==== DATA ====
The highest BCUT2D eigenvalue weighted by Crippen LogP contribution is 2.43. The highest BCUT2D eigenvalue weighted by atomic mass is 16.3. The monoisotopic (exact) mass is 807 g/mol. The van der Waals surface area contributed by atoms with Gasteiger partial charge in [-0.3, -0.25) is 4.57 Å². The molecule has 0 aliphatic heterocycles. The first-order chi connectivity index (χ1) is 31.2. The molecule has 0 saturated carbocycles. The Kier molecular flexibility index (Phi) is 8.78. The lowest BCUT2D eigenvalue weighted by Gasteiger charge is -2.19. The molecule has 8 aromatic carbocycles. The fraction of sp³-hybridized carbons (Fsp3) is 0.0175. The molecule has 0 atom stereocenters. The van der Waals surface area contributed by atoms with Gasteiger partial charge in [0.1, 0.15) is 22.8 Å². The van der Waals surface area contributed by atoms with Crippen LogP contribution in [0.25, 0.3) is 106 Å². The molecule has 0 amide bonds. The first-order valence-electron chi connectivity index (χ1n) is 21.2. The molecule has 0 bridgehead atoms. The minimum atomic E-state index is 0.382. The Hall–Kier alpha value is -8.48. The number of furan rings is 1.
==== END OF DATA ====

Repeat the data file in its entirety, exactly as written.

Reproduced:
The highest BCUT2D eigenvalue weighted by Crippen LogP contribution is 2.43. The highest BCUT2D eigenvalue weighted by atomic mass is 16.3. The monoisotopic (exact) mass is 807 g/mol. The van der Waals surface area contributed by atoms with Gasteiger partial charge in [-0.3, -0.25) is 4.57 Å². The molecule has 0 aliphatic heterocycles. The first-order chi connectivity index (χ1) is 31.2. The molecule has 0 saturated carbocycles. The Kier molecular flexibility index (Phi) is 8.78. The lowest BCUT2D eigenvalue weighted by Gasteiger charge is -2.19. The molecule has 8 aromatic carbocycles. The fraction of sp³-hybridized carbons (Fsp3) is 0.0175. The molecule has 0 atom stereocenters. The van der Waals surface area contributed by atoms with Gasteiger partial charge in [0.1, 0.15) is 22.8 Å². The van der Waals surface area contributed by atoms with Crippen LogP contribution in [0.25, 0.3) is 106 Å². The molecule has 0 amide bonds. The first-order valence-electron chi connectivity index (χ1n) is 21.2. The molecule has 0 bridgehead atoms. The minimum atomic E-state index is 0.382. The Hall–Kier alpha value is -8.48. The number of furan rings is 1.